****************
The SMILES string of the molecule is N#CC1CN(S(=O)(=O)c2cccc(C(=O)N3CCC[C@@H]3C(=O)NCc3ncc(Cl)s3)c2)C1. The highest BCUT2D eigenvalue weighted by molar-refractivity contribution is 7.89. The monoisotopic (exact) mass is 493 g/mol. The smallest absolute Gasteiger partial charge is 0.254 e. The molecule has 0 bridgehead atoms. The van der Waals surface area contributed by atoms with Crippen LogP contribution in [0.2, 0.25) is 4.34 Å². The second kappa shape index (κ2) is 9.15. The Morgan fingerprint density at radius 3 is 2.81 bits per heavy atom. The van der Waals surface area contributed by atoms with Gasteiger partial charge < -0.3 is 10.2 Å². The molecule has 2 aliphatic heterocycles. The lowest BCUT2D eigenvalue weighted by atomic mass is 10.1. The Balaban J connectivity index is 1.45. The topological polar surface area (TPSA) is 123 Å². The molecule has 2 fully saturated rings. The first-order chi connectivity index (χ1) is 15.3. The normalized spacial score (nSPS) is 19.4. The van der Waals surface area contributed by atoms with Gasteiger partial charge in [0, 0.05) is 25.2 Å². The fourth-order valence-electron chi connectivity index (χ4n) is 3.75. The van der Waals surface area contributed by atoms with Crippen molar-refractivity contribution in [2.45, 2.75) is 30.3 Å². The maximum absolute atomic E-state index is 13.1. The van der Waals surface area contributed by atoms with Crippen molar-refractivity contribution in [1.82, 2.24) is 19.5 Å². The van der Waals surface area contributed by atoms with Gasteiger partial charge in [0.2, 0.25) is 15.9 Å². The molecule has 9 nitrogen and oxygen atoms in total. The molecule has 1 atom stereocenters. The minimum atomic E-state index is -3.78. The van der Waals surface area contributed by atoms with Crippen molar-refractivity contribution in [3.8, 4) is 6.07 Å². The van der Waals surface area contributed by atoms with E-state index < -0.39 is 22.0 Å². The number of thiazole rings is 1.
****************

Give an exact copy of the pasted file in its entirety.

The SMILES string of the molecule is N#CC1CN(S(=O)(=O)c2cccc(C(=O)N3CCC[C@@H]3C(=O)NCc3ncc(Cl)s3)c2)C1. The highest BCUT2D eigenvalue weighted by molar-refractivity contribution is 7.89. The monoisotopic (exact) mass is 493 g/mol. The smallest absolute Gasteiger partial charge is 0.254 e. The molecule has 0 bridgehead atoms. The van der Waals surface area contributed by atoms with Crippen LogP contribution in [0.2, 0.25) is 4.34 Å². The second kappa shape index (κ2) is 9.15. The Morgan fingerprint density at radius 3 is 2.81 bits per heavy atom. The van der Waals surface area contributed by atoms with Gasteiger partial charge < -0.3 is 10.2 Å². The molecule has 2 aliphatic heterocycles. The lowest BCUT2D eigenvalue weighted by atomic mass is 10.1. The Balaban J connectivity index is 1.45. The topological polar surface area (TPSA) is 123 Å². The molecule has 2 fully saturated rings. The first-order chi connectivity index (χ1) is 15.3. The normalized spacial score (nSPS) is 19.4. The van der Waals surface area contributed by atoms with Gasteiger partial charge in [0, 0.05) is 25.2 Å². The fourth-order valence-electron chi connectivity index (χ4n) is 3.75. The van der Waals surface area contributed by atoms with Crippen molar-refractivity contribution in [2.45, 2.75) is 30.3 Å². The maximum absolute atomic E-state index is 13.1. The van der Waals surface area contributed by atoms with Crippen molar-refractivity contribution in [1.82, 2.24) is 19.5 Å². The van der Waals surface area contributed by atoms with Gasteiger partial charge in [0.2, 0.25) is 15.9 Å². The molecule has 9 nitrogen and oxygen atoms in total. The molecule has 1 atom stereocenters. The minimum atomic E-state index is -3.78. The van der Waals surface area contributed by atoms with Crippen molar-refractivity contribution in [3.8, 4) is 6.07 Å². The van der Waals surface area contributed by atoms with E-state index < -0.39 is 22.0 Å². The number of thiazole rings is 1.